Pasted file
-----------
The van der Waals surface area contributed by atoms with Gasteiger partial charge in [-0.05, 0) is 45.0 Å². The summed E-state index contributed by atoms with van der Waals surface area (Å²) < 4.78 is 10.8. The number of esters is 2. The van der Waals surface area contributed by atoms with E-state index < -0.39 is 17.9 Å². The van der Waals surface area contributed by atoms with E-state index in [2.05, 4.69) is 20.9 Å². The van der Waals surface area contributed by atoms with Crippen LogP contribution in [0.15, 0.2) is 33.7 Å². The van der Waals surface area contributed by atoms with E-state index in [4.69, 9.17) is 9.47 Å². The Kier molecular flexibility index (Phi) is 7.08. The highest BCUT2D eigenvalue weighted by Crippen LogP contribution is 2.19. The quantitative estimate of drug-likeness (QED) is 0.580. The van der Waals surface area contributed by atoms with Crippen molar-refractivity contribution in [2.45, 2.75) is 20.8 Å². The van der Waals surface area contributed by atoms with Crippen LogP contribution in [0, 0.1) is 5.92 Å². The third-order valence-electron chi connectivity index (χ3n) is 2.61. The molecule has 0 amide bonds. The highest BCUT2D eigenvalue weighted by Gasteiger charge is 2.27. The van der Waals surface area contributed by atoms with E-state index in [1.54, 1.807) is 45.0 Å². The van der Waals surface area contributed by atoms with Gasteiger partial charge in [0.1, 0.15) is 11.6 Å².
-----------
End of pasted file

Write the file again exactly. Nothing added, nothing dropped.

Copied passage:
The van der Waals surface area contributed by atoms with Gasteiger partial charge in [-0.05, 0) is 45.0 Å². The summed E-state index contributed by atoms with van der Waals surface area (Å²) < 4.78 is 10.8. The number of esters is 2. The van der Waals surface area contributed by atoms with E-state index < -0.39 is 17.9 Å². The van der Waals surface area contributed by atoms with E-state index in [2.05, 4.69) is 20.9 Å². The van der Waals surface area contributed by atoms with Crippen LogP contribution in [0.15, 0.2) is 33.7 Å². The van der Waals surface area contributed by atoms with E-state index in [4.69, 9.17) is 9.47 Å². The Kier molecular flexibility index (Phi) is 7.08. The highest BCUT2D eigenvalue weighted by Crippen LogP contribution is 2.19. The quantitative estimate of drug-likeness (QED) is 0.580. The van der Waals surface area contributed by atoms with Crippen molar-refractivity contribution in [2.45, 2.75) is 20.8 Å². The van der Waals surface area contributed by atoms with Crippen LogP contribution in [0, 0.1) is 5.92 Å². The third-order valence-electron chi connectivity index (χ3n) is 2.61. The molecule has 0 amide bonds. The highest BCUT2D eigenvalue weighted by Gasteiger charge is 2.27. The van der Waals surface area contributed by atoms with E-state index in [1.54, 1.807) is 45.0 Å². The van der Waals surface area contributed by atoms with Gasteiger partial charge in [0.1, 0.15) is 11.6 Å².